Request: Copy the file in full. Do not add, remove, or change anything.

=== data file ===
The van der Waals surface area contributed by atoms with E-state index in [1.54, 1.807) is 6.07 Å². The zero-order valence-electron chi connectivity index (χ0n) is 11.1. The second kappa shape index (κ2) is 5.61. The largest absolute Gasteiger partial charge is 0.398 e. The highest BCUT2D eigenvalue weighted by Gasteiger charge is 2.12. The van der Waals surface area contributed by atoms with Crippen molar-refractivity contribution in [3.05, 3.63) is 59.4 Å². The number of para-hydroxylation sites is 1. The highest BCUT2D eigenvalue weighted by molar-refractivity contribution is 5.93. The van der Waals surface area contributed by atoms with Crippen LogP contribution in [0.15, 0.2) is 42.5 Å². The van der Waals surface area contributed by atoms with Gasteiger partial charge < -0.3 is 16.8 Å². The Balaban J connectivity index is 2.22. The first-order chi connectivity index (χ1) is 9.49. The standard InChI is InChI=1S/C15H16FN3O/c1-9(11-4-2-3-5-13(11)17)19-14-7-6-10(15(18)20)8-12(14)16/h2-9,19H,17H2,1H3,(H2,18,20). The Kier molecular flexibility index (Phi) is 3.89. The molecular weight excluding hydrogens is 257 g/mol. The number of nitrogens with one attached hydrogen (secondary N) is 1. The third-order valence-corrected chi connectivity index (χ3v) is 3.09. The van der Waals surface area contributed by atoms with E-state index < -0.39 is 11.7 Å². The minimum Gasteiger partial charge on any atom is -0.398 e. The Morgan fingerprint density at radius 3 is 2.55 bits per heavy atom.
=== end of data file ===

The van der Waals surface area contributed by atoms with E-state index in [1.54, 1.807) is 6.07 Å². The zero-order valence-electron chi connectivity index (χ0n) is 11.1. The second kappa shape index (κ2) is 5.61. The largest absolute Gasteiger partial charge is 0.398 e. The highest BCUT2D eigenvalue weighted by Gasteiger charge is 2.12. The van der Waals surface area contributed by atoms with Crippen molar-refractivity contribution in [3.05, 3.63) is 59.4 Å². The number of para-hydroxylation sites is 1. The highest BCUT2D eigenvalue weighted by molar-refractivity contribution is 5.93. The van der Waals surface area contributed by atoms with Crippen LogP contribution in [0.15, 0.2) is 42.5 Å². The van der Waals surface area contributed by atoms with Gasteiger partial charge < -0.3 is 16.8 Å². The Balaban J connectivity index is 2.22. The first-order chi connectivity index (χ1) is 9.49. The standard InChI is InChI=1S/C15H16FN3O/c1-9(11-4-2-3-5-13(11)17)19-14-7-6-10(15(18)20)8-12(14)16/h2-9,19H,17H2,1H3,(H2,18,20). The Kier molecular flexibility index (Phi) is 3.89. The molecular weight excluding hydrogens is 257 g/mol. The number of nitrogens with one attached hydrogen (secondary N) is 1. The third-order valence-corrected chi connectivity index (χ3v) is 3.09. The van der Waals surface area contributed by atoms with E-state index < -0.39 is 11.7 Å². The minimum Gasteiger partial charge on any atom is -0.398 e. The Morgan fingerprint density at radius 3 is 2.55 bits per heavy atom.